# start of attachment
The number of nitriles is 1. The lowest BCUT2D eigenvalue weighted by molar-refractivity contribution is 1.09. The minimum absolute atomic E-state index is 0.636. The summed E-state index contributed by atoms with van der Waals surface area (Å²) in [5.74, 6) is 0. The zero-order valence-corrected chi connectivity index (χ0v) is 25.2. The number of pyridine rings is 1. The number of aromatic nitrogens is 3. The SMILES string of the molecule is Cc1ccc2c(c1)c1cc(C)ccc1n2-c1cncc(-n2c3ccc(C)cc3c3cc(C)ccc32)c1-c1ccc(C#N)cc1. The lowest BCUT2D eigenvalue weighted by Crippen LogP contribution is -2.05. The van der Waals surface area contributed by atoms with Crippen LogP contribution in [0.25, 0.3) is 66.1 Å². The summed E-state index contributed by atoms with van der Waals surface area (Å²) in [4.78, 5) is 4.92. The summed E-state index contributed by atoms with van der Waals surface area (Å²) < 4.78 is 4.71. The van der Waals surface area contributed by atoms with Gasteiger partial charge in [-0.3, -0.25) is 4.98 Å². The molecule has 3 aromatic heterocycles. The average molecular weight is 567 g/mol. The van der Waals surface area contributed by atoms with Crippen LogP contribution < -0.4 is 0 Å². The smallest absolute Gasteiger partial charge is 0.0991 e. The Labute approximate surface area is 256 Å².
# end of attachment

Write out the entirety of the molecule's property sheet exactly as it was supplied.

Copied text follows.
The number of nitriles is 1. The lowest BCUT2D eigenvalue weighted by molar-refractivity contribution is 1.09. The minimum absolute atomic E-state index is 0.636. The summed E-state index contributed by atoms with van der Waals surface area (Å²) in [5.74, 6) is 0. The zero-order valence-corrected chi connectivity index (χ0v) is 25.2. The number of pyridine rings is 1. The number of aromatic nitrogens is 3. The SMILES string of the molecule is Cc1ccc2c(c1)c1cc(C)ccc1n2-c1cncc(-n2c3ccc(C)cc3c3cc(C)ccc32)c1-c1ccc(C#N)cc1. The lowest BCUT2D eigenvalue weighted by Crippen LogP contribution is -2.05. The van der Waals surface area contributed by atoms with Crippen LogP contribution in [0.25, 0.3) is 66.1 Å². The summed E-state index contributed by atoms with van der Waals surface area (Å²) in [4.78, 5) is 4.92. The summed E-state index contributed by atoms with van der Waals surface area (Å²) < 4.78 is 4.71. The van der Waals surface area contributed by atoms with Gasteiger partial charge in [-0.3, -0.25) is 4.98 Å². The molecule has 3 aromatic heterocycles. The average molecular weight is 567 g/mol. The van der Waals surface area contributed by atoms with Crippen LogP contribution < -0.4 is 0 Å². The smallest absolute Gasteiger partial charge is 0.0991 e. The Labute approximate surface area is 256 Å².